Most scandalous of all, these are books by women, for women, about women in a culture that doesn’t place much value on women.

There are plenty of romance authors who have a bone to pick with Amazon for various reasons. If Havel was so dedicated to the cause of rooting out those who’d “game the system” without getting side laughs at women, why not ask his insider to find him a partner in crime? Why not seek out a romance author himself? Some of Havel’s questionable ethics would have transferred to that author, of course, since they would still be plagiarising themselves, but at least they’d be in on the joke. They’d be a willing participant.

Instead, Havel operated under the assumption that romance was fair game for plagiarism, because those silly books for girls are all the same.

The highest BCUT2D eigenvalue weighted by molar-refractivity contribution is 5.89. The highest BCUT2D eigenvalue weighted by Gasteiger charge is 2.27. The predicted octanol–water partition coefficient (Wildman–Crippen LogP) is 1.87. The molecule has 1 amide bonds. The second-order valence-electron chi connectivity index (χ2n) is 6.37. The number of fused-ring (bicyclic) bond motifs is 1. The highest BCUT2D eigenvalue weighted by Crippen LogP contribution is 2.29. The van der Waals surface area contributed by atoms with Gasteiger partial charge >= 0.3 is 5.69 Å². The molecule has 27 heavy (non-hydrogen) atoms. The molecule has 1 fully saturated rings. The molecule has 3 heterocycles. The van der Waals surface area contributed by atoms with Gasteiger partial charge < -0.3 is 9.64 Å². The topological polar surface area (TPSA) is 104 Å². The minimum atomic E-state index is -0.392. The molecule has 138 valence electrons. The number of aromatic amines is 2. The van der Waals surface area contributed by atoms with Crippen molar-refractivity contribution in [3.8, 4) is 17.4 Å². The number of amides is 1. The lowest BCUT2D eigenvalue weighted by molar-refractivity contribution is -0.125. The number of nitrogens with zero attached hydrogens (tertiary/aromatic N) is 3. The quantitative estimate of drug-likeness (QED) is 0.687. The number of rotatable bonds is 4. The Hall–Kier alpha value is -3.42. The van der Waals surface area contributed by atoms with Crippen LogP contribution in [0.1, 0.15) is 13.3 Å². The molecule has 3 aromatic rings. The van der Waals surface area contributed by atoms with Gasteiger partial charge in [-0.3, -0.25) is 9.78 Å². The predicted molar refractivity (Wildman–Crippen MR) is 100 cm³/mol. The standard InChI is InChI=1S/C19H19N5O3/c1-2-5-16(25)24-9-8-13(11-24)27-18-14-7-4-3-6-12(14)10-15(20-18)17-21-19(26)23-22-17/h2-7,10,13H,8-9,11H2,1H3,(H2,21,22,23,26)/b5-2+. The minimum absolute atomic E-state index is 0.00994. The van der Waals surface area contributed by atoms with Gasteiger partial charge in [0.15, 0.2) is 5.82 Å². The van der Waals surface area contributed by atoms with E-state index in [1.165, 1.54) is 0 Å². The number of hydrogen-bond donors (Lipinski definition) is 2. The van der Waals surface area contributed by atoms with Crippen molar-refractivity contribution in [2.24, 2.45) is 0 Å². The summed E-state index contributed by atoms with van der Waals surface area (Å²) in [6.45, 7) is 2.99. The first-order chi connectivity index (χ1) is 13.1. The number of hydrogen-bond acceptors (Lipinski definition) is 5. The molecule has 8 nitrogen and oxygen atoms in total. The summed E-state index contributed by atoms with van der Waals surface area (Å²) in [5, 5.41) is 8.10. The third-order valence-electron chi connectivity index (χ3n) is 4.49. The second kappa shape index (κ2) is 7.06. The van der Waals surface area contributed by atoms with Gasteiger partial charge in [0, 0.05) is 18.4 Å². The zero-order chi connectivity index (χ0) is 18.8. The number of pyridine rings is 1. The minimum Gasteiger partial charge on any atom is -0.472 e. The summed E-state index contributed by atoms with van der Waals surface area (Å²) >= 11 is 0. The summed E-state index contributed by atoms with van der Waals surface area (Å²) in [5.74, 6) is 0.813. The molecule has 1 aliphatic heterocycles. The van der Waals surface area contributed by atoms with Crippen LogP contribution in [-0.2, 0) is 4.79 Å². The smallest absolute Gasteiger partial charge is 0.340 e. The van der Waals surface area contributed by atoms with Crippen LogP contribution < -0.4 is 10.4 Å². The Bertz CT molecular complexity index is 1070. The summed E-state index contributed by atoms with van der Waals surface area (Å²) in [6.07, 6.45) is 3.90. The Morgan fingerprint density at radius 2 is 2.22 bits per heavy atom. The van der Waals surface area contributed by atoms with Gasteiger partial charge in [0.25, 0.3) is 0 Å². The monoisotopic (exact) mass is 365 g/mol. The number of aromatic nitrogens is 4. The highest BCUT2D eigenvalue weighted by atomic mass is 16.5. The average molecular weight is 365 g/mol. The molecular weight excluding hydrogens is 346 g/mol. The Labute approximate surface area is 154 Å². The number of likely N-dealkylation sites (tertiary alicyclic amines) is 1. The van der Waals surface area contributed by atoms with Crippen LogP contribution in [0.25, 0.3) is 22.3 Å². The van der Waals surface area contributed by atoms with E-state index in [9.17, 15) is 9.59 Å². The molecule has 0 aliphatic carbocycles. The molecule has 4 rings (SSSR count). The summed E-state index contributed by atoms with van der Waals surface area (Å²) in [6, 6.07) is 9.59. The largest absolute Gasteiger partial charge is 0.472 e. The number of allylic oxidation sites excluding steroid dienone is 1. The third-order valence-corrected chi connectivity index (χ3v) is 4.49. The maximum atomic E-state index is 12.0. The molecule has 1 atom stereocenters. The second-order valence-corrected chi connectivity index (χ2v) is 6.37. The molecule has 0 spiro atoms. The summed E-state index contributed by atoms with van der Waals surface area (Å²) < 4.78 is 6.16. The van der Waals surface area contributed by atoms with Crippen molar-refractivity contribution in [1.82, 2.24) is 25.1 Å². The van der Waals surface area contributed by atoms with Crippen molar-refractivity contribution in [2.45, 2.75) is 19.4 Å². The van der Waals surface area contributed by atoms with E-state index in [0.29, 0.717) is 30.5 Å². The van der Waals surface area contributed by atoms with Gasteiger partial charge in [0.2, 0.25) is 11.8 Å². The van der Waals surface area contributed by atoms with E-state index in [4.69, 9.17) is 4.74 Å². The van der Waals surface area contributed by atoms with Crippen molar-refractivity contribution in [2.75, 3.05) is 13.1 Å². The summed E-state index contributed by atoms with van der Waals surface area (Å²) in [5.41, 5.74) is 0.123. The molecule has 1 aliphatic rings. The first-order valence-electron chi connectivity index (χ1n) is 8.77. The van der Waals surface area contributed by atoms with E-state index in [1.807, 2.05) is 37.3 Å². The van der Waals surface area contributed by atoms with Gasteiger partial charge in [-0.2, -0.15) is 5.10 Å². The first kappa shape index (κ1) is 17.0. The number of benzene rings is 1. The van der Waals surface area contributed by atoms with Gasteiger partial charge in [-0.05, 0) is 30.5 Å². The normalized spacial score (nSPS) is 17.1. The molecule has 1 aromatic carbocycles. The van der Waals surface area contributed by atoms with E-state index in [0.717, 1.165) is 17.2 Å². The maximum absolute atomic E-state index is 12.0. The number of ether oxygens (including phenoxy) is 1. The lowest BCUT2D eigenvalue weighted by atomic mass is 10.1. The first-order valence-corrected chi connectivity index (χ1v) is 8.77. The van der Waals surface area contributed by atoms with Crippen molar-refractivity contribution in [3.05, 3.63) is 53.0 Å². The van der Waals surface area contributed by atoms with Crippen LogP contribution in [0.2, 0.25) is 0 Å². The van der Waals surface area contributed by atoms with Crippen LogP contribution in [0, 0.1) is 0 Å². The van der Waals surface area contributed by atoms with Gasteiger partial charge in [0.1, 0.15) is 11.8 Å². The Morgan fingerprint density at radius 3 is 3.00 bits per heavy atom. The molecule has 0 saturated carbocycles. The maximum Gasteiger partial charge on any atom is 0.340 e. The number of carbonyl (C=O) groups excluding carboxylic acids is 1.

I’ve worked as an editor and cover designer in the romance genre before, and you know what? Romance authors work hard. They plot, they outline, they write hundreds of thousands of words, they market tirelessly, they engage with fans and critics via social media and blogs. That is to say: romance writers do all the same writer shit that every other writer does. They are due the same basic respect as other writers.

Boiled down, Havel says in his own piece that his wordcount goal was
“20,000 words (insider’s suggestion) and my brain doesn’t work anywhere near that level.”

Whether you love it or hate the subject matter, at least Anna Cleary had it in her to write a 192-page novel. But Havel wouldn’t even give her credit for that.